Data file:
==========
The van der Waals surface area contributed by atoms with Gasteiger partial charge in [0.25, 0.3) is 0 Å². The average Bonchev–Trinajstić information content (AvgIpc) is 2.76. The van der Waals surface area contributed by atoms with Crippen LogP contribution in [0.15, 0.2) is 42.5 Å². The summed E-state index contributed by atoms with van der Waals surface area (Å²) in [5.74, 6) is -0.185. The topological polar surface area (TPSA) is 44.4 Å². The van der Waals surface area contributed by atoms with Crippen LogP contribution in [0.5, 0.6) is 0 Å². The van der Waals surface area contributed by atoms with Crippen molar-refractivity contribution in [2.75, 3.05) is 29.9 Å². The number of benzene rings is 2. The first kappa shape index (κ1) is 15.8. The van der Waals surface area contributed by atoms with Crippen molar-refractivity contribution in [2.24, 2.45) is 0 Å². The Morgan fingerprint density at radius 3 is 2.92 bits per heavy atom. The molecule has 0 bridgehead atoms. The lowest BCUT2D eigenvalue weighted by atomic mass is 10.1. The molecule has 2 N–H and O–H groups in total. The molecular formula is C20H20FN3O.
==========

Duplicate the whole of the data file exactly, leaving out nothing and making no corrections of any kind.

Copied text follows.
The van der Waals surface area contributed by atoms with Gasteiger partial charge in [0.25, 0.3) is 0 Å². The average Bonchev–Trinajstić information content (AvgIpc) is 2.76. The van der Waals surface area contributed by atoms with Crippen LogP contribution in [0.15, 0.2) is 42.5 Å². The summed E-state index contributed by atoms with van der Waals surface area (Å²) in [5.74, 6) is -0.185. The topological polar surface area (TPSA) is 44.4 Å². The van der Waals surface area contributed by atoms with Crippen LogP contribution in [0.5, 0.6) is 0 Å². The van der Waals surface area contributed by atoms with Crippen molar-refractivity contribution in [2.75, 3.05) is 29.9 Å². The number of benzene rings is 2. The first kappa shape index (κ1) is 15.8. The van der Waals surface area contributed by atoms with Crippen molar-refractivity contribution in [2.24, 2.45) is 0 Å². The Morgan fingerprint density at radius 3 is 2.92 bits per heavy atom. The molecule has 0 bridgehead atoms. The lowest BCUT2D eigenvalue weighted by atomic mass is 10.1. The molecule has 2 N–H and O–H groups in total. The molecular formula is C20H20FN3O.